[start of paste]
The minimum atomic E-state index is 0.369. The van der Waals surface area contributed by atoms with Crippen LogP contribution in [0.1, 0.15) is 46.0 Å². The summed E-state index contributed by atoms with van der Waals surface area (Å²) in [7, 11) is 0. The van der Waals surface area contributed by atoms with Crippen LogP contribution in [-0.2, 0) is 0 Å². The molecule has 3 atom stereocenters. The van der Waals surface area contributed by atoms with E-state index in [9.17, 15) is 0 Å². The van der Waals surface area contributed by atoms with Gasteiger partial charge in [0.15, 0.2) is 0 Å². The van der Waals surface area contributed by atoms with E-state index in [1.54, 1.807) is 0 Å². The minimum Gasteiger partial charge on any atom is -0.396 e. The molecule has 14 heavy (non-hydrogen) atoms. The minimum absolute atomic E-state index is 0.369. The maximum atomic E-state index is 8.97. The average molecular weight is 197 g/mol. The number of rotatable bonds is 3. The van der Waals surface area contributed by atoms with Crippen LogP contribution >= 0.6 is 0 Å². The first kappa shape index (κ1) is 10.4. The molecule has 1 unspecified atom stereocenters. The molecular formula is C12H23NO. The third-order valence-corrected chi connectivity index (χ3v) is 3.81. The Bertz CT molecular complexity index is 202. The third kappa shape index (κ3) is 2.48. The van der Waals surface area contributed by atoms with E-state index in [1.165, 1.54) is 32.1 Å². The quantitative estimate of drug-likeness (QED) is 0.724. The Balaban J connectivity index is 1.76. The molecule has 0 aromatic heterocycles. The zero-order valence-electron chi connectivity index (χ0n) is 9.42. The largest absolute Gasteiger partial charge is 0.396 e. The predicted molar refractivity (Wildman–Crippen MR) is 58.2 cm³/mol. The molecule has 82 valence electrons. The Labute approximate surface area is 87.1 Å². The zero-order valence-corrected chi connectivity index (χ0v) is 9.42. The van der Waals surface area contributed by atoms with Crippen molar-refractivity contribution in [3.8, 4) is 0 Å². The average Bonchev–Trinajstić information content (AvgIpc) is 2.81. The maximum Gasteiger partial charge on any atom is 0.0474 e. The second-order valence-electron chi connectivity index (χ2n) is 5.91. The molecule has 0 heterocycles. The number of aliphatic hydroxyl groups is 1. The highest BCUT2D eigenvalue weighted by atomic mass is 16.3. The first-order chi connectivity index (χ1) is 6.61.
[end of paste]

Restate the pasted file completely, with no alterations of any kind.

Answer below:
The minimum atomic E-state index is 0.369. The van der Waals surface area contributed by atoms with Crippen LogP contribution in [0.1, 0.15) is 46.0 Å². The summed E-state index contributed by atoms with van der Waals surface area (Å²) in [7, 11) is 0. The van der Waals surface area contributed by atoms with Crippen LogP contribution in [-0.2, 0) is 0 Å². The molecule has 3 atom stereocenters. The van der Waals surface area contributed by atoms with E-state index in [9.17, 15) is 0 Å². The van der Waals surface area contributed by atoms with Gasteiger partial charge in [0.15, 0.2) is 0 Å². The van der Waals surface area contributed by atoms with E-state index in [1.54, 1.807) is 0 Å². The minimum Gasteiger partial charge on any atom is -0.396 e. The molecule has 14 heavy (non-hydrogen) atoms. The minimum absolute atomic E-state index is 0.369. The maximum atomic E-state index is 8.97. The average molecular weight is 197 g/mol. The number of rotatable bonds is 3. The van der Waals surface area contributed by atoms with Crippen LogP contribution >= 0.6 is 0 Å². The first kappa shape index (κ1) is 10.4. The molecule has 1 unspecified atom stereocenters. The molecular formula is C12H23NO. The third-order valence-corrected chi connectivity index (χ3v) is 3.81. The Bertz CT molecular complexity index is 202. The third kappa shape index (κ3) is 2.48. The van der Waals surface area contributed by atoms with E-state index in [1.165, 1.54) is 32.1 Å². The quantitative estimate of drug-likeness (QED) is 0.724. The Balaban J connectivity index is 1.76. The molecule has 0 aromatic heterocycles. The zero-order valence-electron chi connectivity index (χ0n) is 9.42. The largest absolute Gasteiger partial charge is 0.396 e. The predicted molar refractivity (Wildman–Crippen MR) is 58.2 cm³/mol. The molecule has 82 valence electrons. The Labute approximate surface area is 87.1 Å². The zero-order valence-corrected chi connectivity index (χ0v) is 9.42. The van der Waals surface area contributed by atoms with Crippen molar-refractivity contribution in [3.8, 4) is 0 Å². The average Bonchev–Trinajstić information content (AvgIpc) is 2.81. The maximum Gasteiger partial charge on any atom is 0.0474 e. The second-order valence-electron chi connectivity index (χ2n) is 5.91. The molecule has 0 heterocycles. The number of aliphatic hydroxyl groups is 1. The highest BCUT2D eigenvalue weighted by atomic mass is 16.3. The first-order chi connectivity index (χ1) is 6.61.